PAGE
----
Turkey significantly expands lentil production

One of the top buyers of Canadian lentils is greatly expanding its own plantings but yields could be way down due to a prolonged drought.

Turkey may increase its lentil acres by up to 30 percent, according to Armada Foods, a major Turkish importer-exporter and processor of pulses.

The huge expansion of acres will come at the expense of wheat.

Fethi Sonmez, chief executive officer of Armada, said fertilizer is a necessity for growing wheat on non-irrigated lands in Turkey.

But the meteoric rise in the price of fertilizers combined with the severe devaluation of the Turkish lira are pushing farmers away from growing wheat and into lentils and chickpeas, he said.

The other factor is that the Turkish government has been adjusting the market value of wheat since the beginning of the crop year to battle high inflation rates in the country.

“This resulted in the general public consuming lower-priced wheat-derivative carbohydrates but this came at the expense of the Turkish farmer,” Sonmez said in an email.

“The return from wheat did not meet many of the farmers’ expectations, therefore they will be shifting away from it come next season.”

The big swing from wheat to lentil production doesn’t necessarily mean Turkey will harvest a bumper crop of lentils due to what is shaping up to be the second consecutive year of drought.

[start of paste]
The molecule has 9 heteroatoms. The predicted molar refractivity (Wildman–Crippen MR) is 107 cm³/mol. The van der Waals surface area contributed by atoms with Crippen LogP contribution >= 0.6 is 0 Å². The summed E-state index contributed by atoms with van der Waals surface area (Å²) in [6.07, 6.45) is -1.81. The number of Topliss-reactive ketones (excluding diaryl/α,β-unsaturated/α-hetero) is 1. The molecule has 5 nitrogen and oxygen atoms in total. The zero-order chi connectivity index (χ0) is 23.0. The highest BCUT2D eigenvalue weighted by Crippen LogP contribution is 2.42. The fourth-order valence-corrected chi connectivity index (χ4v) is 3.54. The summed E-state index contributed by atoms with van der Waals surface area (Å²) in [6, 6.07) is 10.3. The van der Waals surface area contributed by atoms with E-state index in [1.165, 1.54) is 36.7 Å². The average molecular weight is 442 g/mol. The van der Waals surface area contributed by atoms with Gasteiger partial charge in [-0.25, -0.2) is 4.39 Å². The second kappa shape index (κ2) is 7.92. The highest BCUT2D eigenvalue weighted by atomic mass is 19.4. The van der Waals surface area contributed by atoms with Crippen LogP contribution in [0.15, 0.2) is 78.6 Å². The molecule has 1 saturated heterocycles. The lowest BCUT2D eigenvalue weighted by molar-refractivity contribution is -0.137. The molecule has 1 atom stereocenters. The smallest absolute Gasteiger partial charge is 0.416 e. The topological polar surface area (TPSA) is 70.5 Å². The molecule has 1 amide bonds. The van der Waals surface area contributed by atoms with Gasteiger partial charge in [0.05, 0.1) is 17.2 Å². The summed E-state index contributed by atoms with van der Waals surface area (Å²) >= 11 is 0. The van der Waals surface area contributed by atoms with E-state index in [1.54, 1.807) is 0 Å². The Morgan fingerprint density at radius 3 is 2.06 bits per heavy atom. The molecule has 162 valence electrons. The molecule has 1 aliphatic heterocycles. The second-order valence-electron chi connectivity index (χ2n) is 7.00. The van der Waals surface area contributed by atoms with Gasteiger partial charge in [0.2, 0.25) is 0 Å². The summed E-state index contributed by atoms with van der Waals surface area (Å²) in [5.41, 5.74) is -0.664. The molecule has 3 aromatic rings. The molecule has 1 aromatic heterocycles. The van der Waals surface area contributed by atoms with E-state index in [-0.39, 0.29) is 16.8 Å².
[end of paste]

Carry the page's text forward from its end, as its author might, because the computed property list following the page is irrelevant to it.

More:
“What is for certain at this time is that the subsoil moisture levels are abnormally low,” said Sonmez.

A soil moisture map shows that much of the country is experiencing moderate to exceptional drought, including the southwest where many major crops are grown.

It is too early to know if yields will be as dismal as they were in 2021 but they will be below the five-year average, he said.

The fate of the crop will be decided by the amount of rainfall that occurs over the next few months. Turkey’s pulses are planted in October through December and harvested in June.

The Turkish Statistical Institute (TURKSTAT) estimates that wheat production fell 14 percent in 2021 to 17.7 million tonnes, while red lentil production plummeted 30 percent to 230,000 tonnes.

Sonmez is forecasting a return to more normal lentil imports for Turkey in 2022. The days of bringing in 500,000 tonnes per year to meet surging COVID-19 demand are over.

“It is safe to say that even though life is not back to pre-COVID norms, purchasing behaviour is,” he said.

“Therefore, Turkey is back to importing 250,000 to 300,000 (tonnes) of lentils per year.”

But that will depend on prices. If red lentil prices remain above US$1,000 per tonne cost and freight, purchases would be curtailed.

“If the new crop values are closer to the 10-year average values, then the 250,000 to 300,000 tonnes of imports has a stronger chance of happening,” said Sonmez.

Canada shipped 215,700 tonnes of lentils to Turkey in 2020-21, according to the Canadian Grain Commission.

Source: www.producer.com